"Life is filled with suffering, but it is also filled with many wonders, like the blue sky, the sunshine, the eyes of a baby. To suffer is not enough. We must also be in touch with the wonders of life.
During the MMM Circle* last week, one of the regulars wondered aloud if some of the difficulties she had been experiencing were related to the fact that for the past several weeks folks had been sharing a lot of the "darker stuff" during our Monday morning sessions. Although we didn't really address Stephanie's comment directly as the conversation unfolded, it certainly caught my attention. A cartoonist may have drawn me with a little light bulb over my head (or perhaps the word "duh!" written in a little thought balloon).
I think I, for one, perhaps had lost sight of that simple truth: Suffering is not enough!
|Grandson Demetri and Daughter Persephone Pappanikou|
One of my favorite spiritual teachers, Stephan Gaskin, taught that Attention = Energy. At a very fundamental level, what we choose to attend to, what we focus our attention on, we energize in our lives and in our world. The Practice enables us to see how that operates more clearly. We come to notice the impact that even the quality of attention has on ourselves and others. We see directly how cultivating our kindness and compassion and freeing ourselves from judgmental reactions dominated by subconscious grasping and aversion allows us to make healthier choices in the world that we are co-creating moment to moment.
Unlike some new age teachings that believe that giving any attention to "negative" feelings or thoughts is not helpful, the Practice invites us to open to "the places that scare us", to be willing and able to feel fear and sadness and anger and all the modes of experience that we have learned to repress and avoid. Unexplored and unaccepted, that stuff forms an armoring over our hearts that prevents us from deeper contact with the Sacred Reality that we are immersed in.
Yet, it is obvious that we can sometimes get stuck in the darker and denser mind states and allow them to dominate our awareness. They will, of course, eventually pass, (especially if we can successfully let go of the storylines), yet at times it can be quite helpful to make a conscious effort to "change the channel." We can, in that moment, decide that suffering is not enough and place our attention on the dance of clouds in a summer sky, or pause and look around at the beauty that we've created in our living space. At times just turning our attention to the sounds around us can recreate the sense of spaciousness that allows even the darker emotions to float like clouds within the clear blue sky rather than dominate our consciousness. The Practice, in developing our ability to point our attention gently and precisely where we choose, affords us that opportunity.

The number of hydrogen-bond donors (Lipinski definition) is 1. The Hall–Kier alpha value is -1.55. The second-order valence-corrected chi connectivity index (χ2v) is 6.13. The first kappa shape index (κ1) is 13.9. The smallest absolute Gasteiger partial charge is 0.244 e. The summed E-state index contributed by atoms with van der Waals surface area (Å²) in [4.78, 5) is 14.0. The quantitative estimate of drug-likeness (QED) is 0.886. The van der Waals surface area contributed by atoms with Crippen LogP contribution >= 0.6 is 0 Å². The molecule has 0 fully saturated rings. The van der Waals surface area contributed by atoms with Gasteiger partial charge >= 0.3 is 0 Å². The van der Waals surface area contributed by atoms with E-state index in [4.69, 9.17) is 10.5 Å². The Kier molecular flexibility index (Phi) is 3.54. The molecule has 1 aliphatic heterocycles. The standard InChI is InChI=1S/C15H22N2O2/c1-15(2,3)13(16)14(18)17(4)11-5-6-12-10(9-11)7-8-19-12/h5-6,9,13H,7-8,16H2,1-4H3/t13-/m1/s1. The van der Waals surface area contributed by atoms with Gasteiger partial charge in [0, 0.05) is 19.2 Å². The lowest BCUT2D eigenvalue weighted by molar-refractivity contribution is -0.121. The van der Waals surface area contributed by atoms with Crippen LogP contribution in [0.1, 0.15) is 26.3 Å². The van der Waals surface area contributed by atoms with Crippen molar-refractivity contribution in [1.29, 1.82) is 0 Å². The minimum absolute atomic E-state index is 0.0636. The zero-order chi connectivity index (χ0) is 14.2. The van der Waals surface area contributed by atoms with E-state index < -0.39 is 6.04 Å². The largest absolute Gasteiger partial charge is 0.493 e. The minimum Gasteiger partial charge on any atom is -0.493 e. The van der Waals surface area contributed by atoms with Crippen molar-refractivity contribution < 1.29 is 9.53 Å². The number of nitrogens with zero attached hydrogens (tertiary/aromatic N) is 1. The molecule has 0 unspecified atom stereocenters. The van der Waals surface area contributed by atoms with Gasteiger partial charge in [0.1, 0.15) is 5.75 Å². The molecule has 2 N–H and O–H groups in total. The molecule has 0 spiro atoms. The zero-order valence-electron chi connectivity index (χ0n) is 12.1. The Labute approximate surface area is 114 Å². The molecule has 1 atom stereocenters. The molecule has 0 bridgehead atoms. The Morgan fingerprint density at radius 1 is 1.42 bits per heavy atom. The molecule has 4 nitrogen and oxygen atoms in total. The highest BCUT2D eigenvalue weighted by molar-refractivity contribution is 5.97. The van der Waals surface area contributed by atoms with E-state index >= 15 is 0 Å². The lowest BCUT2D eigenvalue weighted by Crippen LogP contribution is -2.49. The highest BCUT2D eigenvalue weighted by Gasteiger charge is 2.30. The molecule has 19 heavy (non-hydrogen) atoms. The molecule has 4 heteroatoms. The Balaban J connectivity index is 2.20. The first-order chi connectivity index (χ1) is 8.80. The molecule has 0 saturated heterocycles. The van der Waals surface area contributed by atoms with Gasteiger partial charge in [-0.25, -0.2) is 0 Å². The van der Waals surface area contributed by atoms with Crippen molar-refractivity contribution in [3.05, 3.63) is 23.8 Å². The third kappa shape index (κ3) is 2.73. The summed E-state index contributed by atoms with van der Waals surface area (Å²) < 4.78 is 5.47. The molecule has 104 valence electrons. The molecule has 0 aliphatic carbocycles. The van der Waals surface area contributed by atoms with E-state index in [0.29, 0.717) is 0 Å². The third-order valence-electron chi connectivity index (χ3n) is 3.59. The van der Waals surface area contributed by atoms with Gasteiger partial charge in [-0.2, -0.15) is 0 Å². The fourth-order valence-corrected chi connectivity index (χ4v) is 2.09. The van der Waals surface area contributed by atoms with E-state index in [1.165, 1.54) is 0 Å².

(If a shift doesn't happen immediately: take a walk, listen to your favorite music, do the dishes and actually feel the warm water on your skin and look for the rainbows in the soap bubbles, etc. You'll find what works for you.)
At other times when the emotional weather tends to be cloudy, I've found that it can also be quite helpful to take some time to contemplate the people and things and experiences in our lives that we are grateful for, to allow ourselves to actually feel the warmth of that gratitude in our hearts and minds. At times, focusing on that feeling of gratitude has been a valuable daily practice and I've spent some of my time on the zafu in a form of maitri (or metta) practice sending heartfelt aspirations for the well being of those in my life who I deeply appreciate. Perhaps, this could work for you, as well?
Although I am committed to not ignore the reality of suffering in this world, I hope that I can also continue to remember that suffering is not enough, to turn my gaze, to touch again the wonder and beauty of Life as it is.
* Each week after periods of silent sitting and walking meditation, the participants of MMM's Beginner's Mind and Beyond Intro Group converse about their experiences with the Practice during the week and discuss themes that I--or others--bring to the Circle.